The following article was featured in Vinegar Hill Magazine online (Jan 30, 2018) and in print (March 2018):
by Kori Price
As a little girl, I wanted long, straight hair like my friends had. I wanted my hair to be sleek and shiny, to bounce and sway when I walked. My dilemma? I was black, they weren’t. My hair was a coarse, tough, thicket of naps. It was unlike my white friends’ hair and even unlike some of the black girls I knew at school. They had “good hair” and I had “bad hair”.
Good hair versus bad hair has plagued beauty standards in America far too long. It has held us back from embracing not only our hair, but who we are as well. I relaxed (chemically straightened) my hair after feeling pressure from bullies on the school bus and pressure from less obvious places: black actresses on TV, black women around my hometown, and my black Barbie dolls. All of the black women I knew or saw had straight or relaxed hair. Having unkempt or “out-of-control” hair could be grounds for being talked about both inside and outside of the black community: “Why did her Mama let her out the house with all that hair all over her head?” or “Now, that’s unusual…”
Relaxers made my hair brittle and breakage was frequent, often nulling any new growth I had. Over the course of 10 years with relaxers, my hair never grew longer than its mid-length bob. I was frustrated and upset. I wanted nothing more than to have long hair. No amount of trimming or greasing or deep conditioning would help. I had to stop relaxing it, cut off the permed hair—the “Big Chop”—and go natural, a last ditch effort for growth. After the initial shock of the big chop, I learned how to take care of my natural hair, understanding what it needed and what I could do with it; I learned to love it. At last, my hair was healthy and growing. I was defying the stigma that my hair was bad and that I needed to fix it.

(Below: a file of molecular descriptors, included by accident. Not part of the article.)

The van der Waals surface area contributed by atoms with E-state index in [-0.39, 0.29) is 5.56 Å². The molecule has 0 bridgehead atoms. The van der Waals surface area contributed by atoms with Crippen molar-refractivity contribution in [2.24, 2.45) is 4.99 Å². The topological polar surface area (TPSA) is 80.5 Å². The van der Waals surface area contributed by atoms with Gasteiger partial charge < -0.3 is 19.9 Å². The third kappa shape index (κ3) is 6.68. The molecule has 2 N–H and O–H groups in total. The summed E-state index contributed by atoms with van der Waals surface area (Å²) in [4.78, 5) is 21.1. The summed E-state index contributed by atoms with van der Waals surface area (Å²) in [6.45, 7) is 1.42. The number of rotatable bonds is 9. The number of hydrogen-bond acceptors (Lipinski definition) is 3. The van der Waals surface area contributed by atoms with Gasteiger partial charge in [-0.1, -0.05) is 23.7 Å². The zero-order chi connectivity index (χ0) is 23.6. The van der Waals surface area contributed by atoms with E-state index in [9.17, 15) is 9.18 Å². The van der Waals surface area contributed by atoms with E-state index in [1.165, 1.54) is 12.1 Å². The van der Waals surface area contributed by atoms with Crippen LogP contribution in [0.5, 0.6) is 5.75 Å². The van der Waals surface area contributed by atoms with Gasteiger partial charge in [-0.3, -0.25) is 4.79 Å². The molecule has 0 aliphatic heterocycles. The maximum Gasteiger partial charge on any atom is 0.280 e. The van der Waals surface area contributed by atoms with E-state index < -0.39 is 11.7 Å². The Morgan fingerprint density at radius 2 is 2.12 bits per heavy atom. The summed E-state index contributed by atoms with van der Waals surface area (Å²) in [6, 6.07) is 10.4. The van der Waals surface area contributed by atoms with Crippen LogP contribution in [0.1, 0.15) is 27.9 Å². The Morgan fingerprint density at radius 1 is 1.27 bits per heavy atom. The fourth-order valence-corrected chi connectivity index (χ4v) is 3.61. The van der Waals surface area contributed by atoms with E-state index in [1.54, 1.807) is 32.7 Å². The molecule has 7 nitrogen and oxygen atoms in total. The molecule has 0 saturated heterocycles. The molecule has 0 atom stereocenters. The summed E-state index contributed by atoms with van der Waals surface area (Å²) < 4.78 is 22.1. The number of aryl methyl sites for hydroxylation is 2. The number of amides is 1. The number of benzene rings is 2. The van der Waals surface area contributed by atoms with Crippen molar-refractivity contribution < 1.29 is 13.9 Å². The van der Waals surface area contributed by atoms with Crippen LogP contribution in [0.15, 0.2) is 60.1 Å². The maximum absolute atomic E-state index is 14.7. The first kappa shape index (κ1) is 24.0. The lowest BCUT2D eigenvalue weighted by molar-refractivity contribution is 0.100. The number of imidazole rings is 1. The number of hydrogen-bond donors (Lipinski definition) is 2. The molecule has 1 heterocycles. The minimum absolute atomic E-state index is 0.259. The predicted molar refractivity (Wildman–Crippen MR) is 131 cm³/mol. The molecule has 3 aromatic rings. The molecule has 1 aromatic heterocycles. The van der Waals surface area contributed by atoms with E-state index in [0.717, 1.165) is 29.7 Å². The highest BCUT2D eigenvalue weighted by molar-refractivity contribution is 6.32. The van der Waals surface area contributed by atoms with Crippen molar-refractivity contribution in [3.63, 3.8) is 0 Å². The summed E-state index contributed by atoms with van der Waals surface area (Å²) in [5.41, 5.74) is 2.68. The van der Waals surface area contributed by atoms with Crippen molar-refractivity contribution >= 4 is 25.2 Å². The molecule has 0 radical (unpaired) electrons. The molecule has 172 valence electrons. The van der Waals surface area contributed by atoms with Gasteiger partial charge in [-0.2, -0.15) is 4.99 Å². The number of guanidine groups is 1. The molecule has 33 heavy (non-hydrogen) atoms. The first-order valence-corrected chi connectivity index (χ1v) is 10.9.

No matter what background or ethnicity we belong to, hair, or the lack of it, is a part of our appearance. It’s an integral piece of how we present ourselves, helping define our personality without us having to say a word. When our hair is not accepted or when it’s deemed “bad hair” we can start to think that maybe there is something bad about who we are. Maybe we aren’t pretty or beautiful because our hair doesn’t look like the women in the magazines we read or movies we see. Maybe we’ll draw too much of the wrong sort of attention or look unprofessional if we opt for a bolder haircut, locs, or a voluminous twist-out.
These notions, of course, are all false.
My hope is that 28 Days of Black Hair will both provide a glimpse into black culture and will inspire conversations and discussions with your friends, coworkers, and family members during and beyond this year’s Black History Month. I hope that you will talk about the similarities and differences between your backgrounds, ethnicities, and experiences. Through thoughtful and respectful discussions, we start to understand each other. We can further shape, develop, and share our own individual truths.